Warning 10: this expression should have type unit

I'm trying to create a list of functions in Ocaml but I keep getting a warning. Any idea why?

let f = [fun x -> -x;fun x -> x+2;fun x -> x*x]

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The semi-colon is also used to end functions that are used for their side-effects. The warning comes about when the return type of these functions is not `unit` (in this case `int`); they are just warnings since you may have intended to only use the side-effects, normally it is an error. This is an aside, but to suppress these warnings programmatically and safely use the `ignore` function, as in `ignore (x+2);`.

Back to your problem, in it (and expanding the semi-colons to their equivalence; and modifying the variables for each function) you are actually writing,

``````(fun x ->
let _ = -x in
(fun y ->
let _ = y+2 in
(fun z -> z*z)))
``````

Or, another example as gasche points out,

``````(fun x ->
-x;
(fun y ->
y+2;
(fun z -> z*z)))
``````

You can tell from the type returned, `(int -> int -> int -> int) list` that something is instantly amiss from your intentions. You'll need to add parenthesis around each, like `(fun x -> x+2);` to actually create a list.

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Expanding semicolons into something doesn't make the problem clearer. To explain wrong precedence or associativity to a beginner, you need only use parentheses: `[fun x -> (-x; fun x -> x+2; (fun x -> x*x))]`. –  gasche Oct 31 '11 at 15:54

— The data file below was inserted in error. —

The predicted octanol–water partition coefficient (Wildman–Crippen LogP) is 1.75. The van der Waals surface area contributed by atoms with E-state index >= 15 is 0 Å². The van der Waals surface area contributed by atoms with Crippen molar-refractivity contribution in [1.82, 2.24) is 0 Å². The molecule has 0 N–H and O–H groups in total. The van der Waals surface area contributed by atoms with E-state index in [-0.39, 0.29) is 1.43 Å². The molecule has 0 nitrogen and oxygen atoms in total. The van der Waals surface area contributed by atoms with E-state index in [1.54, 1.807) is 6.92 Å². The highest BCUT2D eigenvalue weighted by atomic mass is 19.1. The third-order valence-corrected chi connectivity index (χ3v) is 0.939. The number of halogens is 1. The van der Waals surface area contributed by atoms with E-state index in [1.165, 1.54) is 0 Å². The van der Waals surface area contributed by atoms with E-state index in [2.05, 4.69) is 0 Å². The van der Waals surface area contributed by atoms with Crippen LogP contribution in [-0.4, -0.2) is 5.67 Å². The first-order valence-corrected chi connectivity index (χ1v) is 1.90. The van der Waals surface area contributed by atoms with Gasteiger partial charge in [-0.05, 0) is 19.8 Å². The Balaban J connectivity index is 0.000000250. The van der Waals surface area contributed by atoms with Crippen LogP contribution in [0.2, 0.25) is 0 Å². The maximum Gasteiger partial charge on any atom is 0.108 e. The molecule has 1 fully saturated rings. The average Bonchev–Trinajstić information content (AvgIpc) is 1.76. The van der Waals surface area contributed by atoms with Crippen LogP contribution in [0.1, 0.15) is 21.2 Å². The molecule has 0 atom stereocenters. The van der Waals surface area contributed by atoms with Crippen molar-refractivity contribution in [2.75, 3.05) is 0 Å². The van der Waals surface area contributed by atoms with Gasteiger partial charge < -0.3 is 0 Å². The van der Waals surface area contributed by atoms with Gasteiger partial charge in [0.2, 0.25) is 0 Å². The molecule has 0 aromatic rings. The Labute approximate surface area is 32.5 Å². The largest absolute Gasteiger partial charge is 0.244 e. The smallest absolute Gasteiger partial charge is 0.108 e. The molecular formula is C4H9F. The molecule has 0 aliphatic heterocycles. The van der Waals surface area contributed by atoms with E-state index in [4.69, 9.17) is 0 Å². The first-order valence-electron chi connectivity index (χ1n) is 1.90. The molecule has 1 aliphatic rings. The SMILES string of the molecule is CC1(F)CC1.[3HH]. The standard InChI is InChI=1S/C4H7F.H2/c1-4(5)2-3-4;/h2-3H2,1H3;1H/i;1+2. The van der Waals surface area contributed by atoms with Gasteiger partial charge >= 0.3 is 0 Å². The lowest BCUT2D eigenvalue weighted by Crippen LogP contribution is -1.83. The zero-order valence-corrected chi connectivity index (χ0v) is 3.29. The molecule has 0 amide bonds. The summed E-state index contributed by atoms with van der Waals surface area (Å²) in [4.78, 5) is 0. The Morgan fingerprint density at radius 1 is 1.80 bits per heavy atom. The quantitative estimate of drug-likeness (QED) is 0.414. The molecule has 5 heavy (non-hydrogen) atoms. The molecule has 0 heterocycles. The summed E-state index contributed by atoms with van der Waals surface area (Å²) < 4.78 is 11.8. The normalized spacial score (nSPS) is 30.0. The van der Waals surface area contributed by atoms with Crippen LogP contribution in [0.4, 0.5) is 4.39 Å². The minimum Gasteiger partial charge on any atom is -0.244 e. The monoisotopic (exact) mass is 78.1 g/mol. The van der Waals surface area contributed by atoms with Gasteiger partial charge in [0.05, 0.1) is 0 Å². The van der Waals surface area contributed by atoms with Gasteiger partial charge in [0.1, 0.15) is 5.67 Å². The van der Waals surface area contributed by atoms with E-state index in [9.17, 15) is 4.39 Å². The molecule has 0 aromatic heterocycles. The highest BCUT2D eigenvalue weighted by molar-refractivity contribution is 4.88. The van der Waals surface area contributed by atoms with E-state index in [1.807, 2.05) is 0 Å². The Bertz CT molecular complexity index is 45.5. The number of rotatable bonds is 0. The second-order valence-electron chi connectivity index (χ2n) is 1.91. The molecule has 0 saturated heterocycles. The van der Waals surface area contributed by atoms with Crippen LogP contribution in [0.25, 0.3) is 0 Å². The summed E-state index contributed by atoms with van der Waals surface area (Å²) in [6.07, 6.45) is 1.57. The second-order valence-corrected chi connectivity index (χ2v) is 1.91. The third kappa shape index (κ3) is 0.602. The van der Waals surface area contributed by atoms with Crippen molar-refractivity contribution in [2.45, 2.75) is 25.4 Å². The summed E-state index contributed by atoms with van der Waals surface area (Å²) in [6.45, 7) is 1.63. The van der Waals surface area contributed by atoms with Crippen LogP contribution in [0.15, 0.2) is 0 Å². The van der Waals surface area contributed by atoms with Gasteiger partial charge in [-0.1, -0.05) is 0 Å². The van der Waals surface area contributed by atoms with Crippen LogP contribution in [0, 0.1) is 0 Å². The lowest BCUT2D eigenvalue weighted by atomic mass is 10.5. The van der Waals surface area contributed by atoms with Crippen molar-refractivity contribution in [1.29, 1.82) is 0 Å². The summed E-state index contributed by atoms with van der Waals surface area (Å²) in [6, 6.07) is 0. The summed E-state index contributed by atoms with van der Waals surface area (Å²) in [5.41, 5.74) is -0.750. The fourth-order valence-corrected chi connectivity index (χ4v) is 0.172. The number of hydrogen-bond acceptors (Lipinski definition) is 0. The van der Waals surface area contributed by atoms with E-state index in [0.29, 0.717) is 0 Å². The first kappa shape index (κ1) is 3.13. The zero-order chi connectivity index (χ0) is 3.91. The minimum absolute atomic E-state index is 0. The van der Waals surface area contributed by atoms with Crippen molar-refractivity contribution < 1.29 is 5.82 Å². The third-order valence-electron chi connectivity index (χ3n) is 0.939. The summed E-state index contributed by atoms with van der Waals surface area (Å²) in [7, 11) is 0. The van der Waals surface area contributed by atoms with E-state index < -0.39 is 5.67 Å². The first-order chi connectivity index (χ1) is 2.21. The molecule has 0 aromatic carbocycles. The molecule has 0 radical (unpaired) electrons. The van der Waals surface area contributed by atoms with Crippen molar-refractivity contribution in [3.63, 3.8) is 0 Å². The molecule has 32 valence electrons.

Seems like it's pretty tricky to explain why this is a list of two things: `[3; 4]`, but this is a list of one thing: `[fun x -> 3; fun x -> 4]`. It's not about the relative precedence of `[]` and `;` so much as the fact that `fun` creates an environment where `;` has higher predecence than usual (or something like this). –  Jeffrey Scofield Oct 31 '11 at 18:11
the correct explanation is that `fun` has the lowest precedence, so swallows the `;` (the precedence of `[]` is irrelevant since it is a bracket; things can't "jump" out of the bracket). See caml.inria.fr/pub/docs/manual-ocaml/expr.html (scroll down to the table) –  newacct Nov 1 '11 at 0:23
Certainly precedence is a blunt tool for reasoning about syntax. I was just thinking about the fact that `[(3;4)]` is different from `[3;4]`. So there's an effect similar to precedence. The `[]` and `;` kind of work together to make something vaguely operator-like. You could argue it's not helpful to look at it this way. I wouldn't disagree. –  Jeffrey Scofield Nov 1 '11 at 6:23